In the new Transport for London Health action plan cycling (along with walking) is seen as crucial to fulfill the objective of making London "healthier" and more eco-friendly.         

Cycling is one of the most important features of the new Transport for London Health action plan. This is the first ever plan that will set out to improve the health of the people living in London.

The plan’s main aim is “to prevent some of our biggest health challenges including type 2 diabetes, obesity, heart disease and some cancers.” The TfL also said to be “committed to improving air quality, reducing death and injury on London's roads, as well as encouraging people to be more physically active.”

Cycling is seen as key to achieve success, especially since “travelling by bike is a key outcome in The Mayor's Vision for Cycling” who’s main aim is “to double cycling in London by 2020 and to help grow the number of people benefiting from the health aspects of cycling.”

That is also why the TfL has trebled it’s spending on cycling “which is set to deliver £250m in health benefits each year.”

The area of London that will most benefit from this plan will be outer London, as a matter of fact outer London “will see an increase in spending from £3m to more than £100m, delivering the greatest possible impact through areas of concentrated high spending known as 'mini-Hollands'.”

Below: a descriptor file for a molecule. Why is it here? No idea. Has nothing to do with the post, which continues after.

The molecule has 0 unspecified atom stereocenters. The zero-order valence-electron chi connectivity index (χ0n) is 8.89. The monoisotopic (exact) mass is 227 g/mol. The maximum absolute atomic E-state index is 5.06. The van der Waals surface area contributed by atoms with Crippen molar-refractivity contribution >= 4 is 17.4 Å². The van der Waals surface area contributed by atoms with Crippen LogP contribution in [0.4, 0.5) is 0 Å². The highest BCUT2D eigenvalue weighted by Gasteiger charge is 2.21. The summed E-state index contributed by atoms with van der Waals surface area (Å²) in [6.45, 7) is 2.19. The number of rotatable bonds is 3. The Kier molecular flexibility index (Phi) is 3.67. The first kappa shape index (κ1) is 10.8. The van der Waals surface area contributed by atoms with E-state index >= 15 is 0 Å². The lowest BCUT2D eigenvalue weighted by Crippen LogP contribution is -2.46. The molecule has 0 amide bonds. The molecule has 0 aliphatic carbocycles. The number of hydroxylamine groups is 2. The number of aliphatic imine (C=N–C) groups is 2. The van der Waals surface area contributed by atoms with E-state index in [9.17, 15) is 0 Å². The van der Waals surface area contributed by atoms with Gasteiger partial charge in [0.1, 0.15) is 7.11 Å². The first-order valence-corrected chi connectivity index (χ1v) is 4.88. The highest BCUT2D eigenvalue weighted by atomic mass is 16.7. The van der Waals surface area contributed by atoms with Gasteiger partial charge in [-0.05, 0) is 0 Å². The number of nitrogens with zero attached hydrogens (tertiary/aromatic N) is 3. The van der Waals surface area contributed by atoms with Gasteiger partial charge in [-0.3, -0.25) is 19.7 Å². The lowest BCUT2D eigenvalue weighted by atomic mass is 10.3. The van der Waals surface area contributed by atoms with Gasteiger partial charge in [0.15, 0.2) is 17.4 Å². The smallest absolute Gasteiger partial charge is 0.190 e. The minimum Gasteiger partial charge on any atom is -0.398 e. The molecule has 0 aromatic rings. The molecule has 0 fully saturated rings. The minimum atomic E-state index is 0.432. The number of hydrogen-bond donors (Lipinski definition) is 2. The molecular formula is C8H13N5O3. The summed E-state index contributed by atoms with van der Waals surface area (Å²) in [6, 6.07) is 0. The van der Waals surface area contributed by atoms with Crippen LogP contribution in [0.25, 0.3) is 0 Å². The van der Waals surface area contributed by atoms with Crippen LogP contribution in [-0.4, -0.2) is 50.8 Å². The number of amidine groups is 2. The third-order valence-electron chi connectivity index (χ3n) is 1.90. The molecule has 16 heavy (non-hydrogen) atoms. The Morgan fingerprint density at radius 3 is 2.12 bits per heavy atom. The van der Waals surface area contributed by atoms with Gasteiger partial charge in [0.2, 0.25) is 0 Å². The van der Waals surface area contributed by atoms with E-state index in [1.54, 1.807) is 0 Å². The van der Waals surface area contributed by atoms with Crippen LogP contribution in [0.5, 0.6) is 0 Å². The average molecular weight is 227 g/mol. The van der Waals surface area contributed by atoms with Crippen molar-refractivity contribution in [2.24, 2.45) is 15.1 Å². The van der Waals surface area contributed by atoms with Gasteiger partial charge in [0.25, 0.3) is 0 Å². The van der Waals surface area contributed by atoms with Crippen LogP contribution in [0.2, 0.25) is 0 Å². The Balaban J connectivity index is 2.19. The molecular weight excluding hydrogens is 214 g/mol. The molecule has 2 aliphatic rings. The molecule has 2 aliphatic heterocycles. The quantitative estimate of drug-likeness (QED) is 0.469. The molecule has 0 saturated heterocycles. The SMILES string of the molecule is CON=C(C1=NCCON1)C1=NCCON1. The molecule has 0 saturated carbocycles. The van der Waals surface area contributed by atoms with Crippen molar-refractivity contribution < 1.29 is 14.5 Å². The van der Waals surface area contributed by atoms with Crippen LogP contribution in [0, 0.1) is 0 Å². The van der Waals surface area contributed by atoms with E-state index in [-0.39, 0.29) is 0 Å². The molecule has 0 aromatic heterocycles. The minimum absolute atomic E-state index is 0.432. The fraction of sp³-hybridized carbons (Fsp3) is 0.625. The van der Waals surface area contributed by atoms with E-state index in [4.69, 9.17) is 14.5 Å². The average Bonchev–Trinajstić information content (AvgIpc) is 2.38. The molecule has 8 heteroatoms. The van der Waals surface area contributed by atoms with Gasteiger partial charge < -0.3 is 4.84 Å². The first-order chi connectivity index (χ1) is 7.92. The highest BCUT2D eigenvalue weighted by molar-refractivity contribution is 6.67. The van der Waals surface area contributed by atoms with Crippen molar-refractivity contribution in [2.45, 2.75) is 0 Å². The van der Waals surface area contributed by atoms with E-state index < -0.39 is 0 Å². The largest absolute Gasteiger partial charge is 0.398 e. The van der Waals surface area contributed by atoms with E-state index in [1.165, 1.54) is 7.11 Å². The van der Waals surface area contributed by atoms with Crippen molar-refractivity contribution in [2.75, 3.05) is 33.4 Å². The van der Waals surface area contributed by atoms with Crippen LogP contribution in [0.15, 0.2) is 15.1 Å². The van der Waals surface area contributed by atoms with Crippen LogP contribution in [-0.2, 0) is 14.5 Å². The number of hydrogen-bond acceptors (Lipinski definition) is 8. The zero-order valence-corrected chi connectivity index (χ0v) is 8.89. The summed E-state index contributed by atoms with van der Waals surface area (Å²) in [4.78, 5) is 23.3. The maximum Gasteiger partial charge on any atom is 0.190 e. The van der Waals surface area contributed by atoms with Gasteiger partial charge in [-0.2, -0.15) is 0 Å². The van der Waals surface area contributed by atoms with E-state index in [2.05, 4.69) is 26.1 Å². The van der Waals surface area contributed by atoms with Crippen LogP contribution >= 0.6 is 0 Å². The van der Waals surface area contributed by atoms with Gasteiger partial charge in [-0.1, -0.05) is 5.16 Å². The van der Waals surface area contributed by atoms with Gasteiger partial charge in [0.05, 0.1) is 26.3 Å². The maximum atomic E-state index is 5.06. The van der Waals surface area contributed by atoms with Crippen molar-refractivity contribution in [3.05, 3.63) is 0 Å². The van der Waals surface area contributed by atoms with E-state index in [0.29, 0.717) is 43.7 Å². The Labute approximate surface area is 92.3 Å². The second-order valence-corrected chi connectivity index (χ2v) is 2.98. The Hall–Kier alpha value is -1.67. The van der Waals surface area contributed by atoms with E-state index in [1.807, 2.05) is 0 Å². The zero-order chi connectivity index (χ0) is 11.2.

Cycling though is not the only protagonist of this plan that is set to improve the health of the Londoners as also walking will be playing an important part in the plan: “we are also working to transform London to make it a city that is easier and more pleasurable to enjoy on foot.”

Pedestrians will also benefit from a number of new improvements: “A number of measures are being introduced to achieve this, including new and improved public spaces, better walking routes that link places people walk to, and more routes away from traffic.”

In the article released by the TfL London's Transport Commissioner Sir Peter Hendy CBE explained how “Transport has a significant role to play in helping to tackle the major public health challenges our city faces. If we can make the environment and our public spaces more inviting, then that will also encourage people to be more physically active.”

4 billion pounds will be invested over a 10-year period that will make London’s roads more eco-friendly, safer and appealing for both pedestrians and cyclists to use as part of their daily commuting.